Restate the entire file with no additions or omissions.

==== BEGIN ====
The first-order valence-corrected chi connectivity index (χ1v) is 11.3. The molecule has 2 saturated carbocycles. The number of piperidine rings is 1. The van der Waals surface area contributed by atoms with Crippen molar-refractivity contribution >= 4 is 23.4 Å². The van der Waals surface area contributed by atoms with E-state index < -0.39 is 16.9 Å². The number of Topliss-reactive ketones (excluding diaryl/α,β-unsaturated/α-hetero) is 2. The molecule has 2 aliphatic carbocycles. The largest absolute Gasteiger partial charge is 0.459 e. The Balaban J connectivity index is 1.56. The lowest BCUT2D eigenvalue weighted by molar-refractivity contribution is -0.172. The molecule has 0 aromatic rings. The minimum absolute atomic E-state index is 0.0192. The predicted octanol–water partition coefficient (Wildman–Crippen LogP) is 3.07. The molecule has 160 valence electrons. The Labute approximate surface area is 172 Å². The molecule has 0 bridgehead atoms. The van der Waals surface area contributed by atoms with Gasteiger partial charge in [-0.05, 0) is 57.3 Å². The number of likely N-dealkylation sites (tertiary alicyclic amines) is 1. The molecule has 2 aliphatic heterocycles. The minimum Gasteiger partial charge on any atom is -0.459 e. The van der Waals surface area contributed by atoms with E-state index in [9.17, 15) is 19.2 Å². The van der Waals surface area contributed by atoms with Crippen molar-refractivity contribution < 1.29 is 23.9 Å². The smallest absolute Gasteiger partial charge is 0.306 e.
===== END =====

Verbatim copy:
The first-order valence-corrected chi connectivity index (χ1v) is 11.3. The molecule has 2 saturated carbocycles. The number of piperidine rings is 1. The van der Waals surface area contributed by atoms with Crippen molar-refractivity contribution >= 4 is 23.4 Å². The van der Waals surface area contributed by atoms with E-state index < -0.39 is 16.9 Å². The number of Topliss-reactive ketones (excluding diaryl/α,β-unsaturated/α-hetero) is 2. The molecule has 2 aliphatic carbocycles. The largest absolute Gasteiger partial charge is 0.459 e. The Balaban J connectivity index is 1.56. The lowest BCUT2D eigenvalue weighted by molar-refractivity contribution is -0.172. The molecule has 0 aromatic rings. The minimum absolute atomic E-state index is 0.0192. The predicted octanol–water partition coefficient (Wildman–Crippen LogP) is 3.07. The molecule has 160 valence electrons. The Labute approximate surface area is 172 Å². The molecule has 0 bridgehead atoms. The van der Waals surface area contributed by atoms with Gasteiger partial charge in [-0.05, 0) is 57.3 Å². The number of likely N-dealkylation sites (tertiary alicyclic amines) is 1. The molecule has 2 aliphatic heterocycles. The minimum Gasteiger partial charge on any atom is -0.459 e. The van der Waals surface area contributed by atoms with E-state index in [9.17, 15) is 19.2 Å². The van der Waals surface area contributed by atoms with Crippen molar-refractivity contribution < 1.29 is 23.9 Å². The smallest absolute Gasteiger partial charge is 0.306 e.